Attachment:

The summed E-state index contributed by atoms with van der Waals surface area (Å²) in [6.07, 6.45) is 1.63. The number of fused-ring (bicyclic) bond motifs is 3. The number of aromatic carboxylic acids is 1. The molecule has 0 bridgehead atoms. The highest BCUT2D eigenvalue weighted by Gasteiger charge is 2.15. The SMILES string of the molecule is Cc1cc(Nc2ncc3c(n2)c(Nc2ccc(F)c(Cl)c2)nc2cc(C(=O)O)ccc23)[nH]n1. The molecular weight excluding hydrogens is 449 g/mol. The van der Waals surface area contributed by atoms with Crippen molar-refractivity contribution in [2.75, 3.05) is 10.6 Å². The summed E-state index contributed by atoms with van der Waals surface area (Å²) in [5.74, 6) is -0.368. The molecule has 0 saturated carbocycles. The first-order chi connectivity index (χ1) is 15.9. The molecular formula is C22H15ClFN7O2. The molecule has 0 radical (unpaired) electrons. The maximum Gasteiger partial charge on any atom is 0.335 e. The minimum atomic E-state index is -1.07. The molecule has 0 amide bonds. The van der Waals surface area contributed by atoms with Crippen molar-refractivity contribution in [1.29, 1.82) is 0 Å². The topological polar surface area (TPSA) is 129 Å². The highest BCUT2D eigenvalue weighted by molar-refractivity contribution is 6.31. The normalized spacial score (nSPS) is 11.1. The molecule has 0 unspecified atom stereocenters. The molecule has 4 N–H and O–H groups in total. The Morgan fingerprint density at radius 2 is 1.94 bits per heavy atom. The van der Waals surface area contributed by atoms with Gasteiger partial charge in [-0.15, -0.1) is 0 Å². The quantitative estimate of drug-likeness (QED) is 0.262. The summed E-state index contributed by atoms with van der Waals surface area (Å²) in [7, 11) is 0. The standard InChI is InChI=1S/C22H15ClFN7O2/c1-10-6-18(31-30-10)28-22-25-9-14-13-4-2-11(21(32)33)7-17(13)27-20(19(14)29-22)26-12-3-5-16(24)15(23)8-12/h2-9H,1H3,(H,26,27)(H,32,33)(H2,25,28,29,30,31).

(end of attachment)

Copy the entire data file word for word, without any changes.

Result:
The summed E-state index contributed by atoms with van der Waals surface area (Å²) in [6.07, 6.45) is 1.63. The number of fused-ring (bicyclic) bond motifs is 3. The number of aromatic carboxylic acids is 1. The molecule has 0 bridgehead atoms. The highest BCUT2D eigenvalue weighted by Gasteiger charge is 2.15. The SMILES string of the molecule is Cc1cc(Nc2ncc3c(n2)c(Nc2ccc(F)c(Cl)c2)nc2cc(C(=O)O)ccc23)[nH]n1. The molecular weight excluding hydrogens is 449 g/mol. The van der Waals surface area contributed by atoms with Crippen molar-refractivity contribution in [2.75, 3.05) is 10.6 Å². The summed E-state index contributed by atoms with van der Waals surface area (Å²) in [5.74, 6) is -0.368. The molecule has 0 saturated carbocycles. The first-order chi connectivity index (χ1) is 15.9. The molecular formula is C22H15ClFN7O2. The molecule has 0 radical (unpaired) electrons. The maximum Gasteiger partial charge on any atom is 0.335 e. The minimum atomic E-state index is -1.07. The molecule has 0 amide bonds. The van der Waals surface area contributed by atoms with Crippen molar-refractivity contribution in [1.29, 1.82) is 0 Å². The topological polar surface area (TPSA) is 129 Å². The highest BCUT2D eigenvalue weighted by molar-refractivity contribution is 6.31. The normalized spacial score (nSPS) is 11.1. The molecule has 0 unspecified atom stereocenters. The molecule has 4 N–H and O–H groups in total. The Morgan fingerprint density at radius 2 is 1.94 bits per heavy atom. The van der Waals surface area contributed by atoms with Gasteiger partial charge in [-0.15, -0.1) is 0 Å². The quantitative estimate of drug-likeness (QED) is 0.262. The summed E-state index contributed by atoms with van der Waals surface area (Å²) in [7, 11) is 0. The standard InChI is InChI=1S/C22H15ClFN7O2/c1-10-6-18(31-30-10)28-22-25-9-14-13-4-2-11(21(32)33)7-17(13)27-20(19(14)29-22)26-12-3-5-16(24)15(23)8-12/h2-9H,1H3,(H,26,27)(H,32,33)(H2,25,28,29,30,31).